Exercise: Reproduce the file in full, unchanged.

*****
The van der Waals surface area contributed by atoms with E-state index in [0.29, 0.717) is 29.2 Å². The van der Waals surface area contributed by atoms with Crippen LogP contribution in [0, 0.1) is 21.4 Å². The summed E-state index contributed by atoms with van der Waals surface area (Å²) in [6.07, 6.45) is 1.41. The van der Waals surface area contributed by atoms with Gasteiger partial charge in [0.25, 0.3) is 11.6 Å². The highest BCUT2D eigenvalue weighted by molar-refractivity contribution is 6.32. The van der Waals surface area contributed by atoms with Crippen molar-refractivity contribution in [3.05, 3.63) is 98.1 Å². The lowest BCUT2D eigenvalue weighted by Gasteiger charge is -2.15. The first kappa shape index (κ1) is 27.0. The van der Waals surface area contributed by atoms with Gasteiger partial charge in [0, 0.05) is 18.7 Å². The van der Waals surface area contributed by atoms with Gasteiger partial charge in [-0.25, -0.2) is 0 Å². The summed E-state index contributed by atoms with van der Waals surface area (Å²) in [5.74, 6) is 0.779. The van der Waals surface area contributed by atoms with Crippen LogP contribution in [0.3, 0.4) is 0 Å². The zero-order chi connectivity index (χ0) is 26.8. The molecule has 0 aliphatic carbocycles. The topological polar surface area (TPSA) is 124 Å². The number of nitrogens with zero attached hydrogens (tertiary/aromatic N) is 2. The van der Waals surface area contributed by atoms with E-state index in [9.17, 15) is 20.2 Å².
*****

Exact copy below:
The van der Waals surface area contributed by atoms with E-state index in [0.29, 0.717) is 29.2 Å². The van der Waals surface area contributed by atoms with Crippen LogP contribution in [0, 0.1) is 21.4 Å². The summed E-state index contributed by atoms with van der Waals surface area (Å²) in [6.07, 6.45) is 1.41. The van der Waals surface area contributed by atoms with Gasteiger partial charge in [0.25, 0.3) is 11.6 Å². The highest BCUT2D eigenvalue weighted by molar-refractivity contribution is 6.32. The van der Waals surface area contributed by atoms with Crippen molar-refractivity contribution in [3.05, 3.63) is 98.1 Å². The lowest BCUT2D eigenvalue weighted by Gasteiger charge is -2.15. The first kappa shape index (κ1) is 27.0. The van der Waals surface area contributed by atoms with Gasteiger partial charge in [0, 0.05) is 18.7 Å². The van der Waals surface area contributed by atoms with Gasteiger partial charge in [-0.25, -0.2) is 0 Å². The summed E-state index contributed by atoms with van der Waals surface area (Å²) in [5.74, 6) is 0.779. The van der Waals surface area contributed by atoms with Crippen LogP contribution in [0.3, 0.4) is 0 Å². The zero-order chi connectivity index (χ0) is 26.8. The molecule has 0 aliphatic carbocycles. The topological polar surface area (TPSA) is 124 Å². The number of nitrogens with zero attached hydrogens (tertiary/aromatic N) is 2. The van der Waals surface area contributed by atoms with E-state index in [9.17, 15) is 20.2 Å².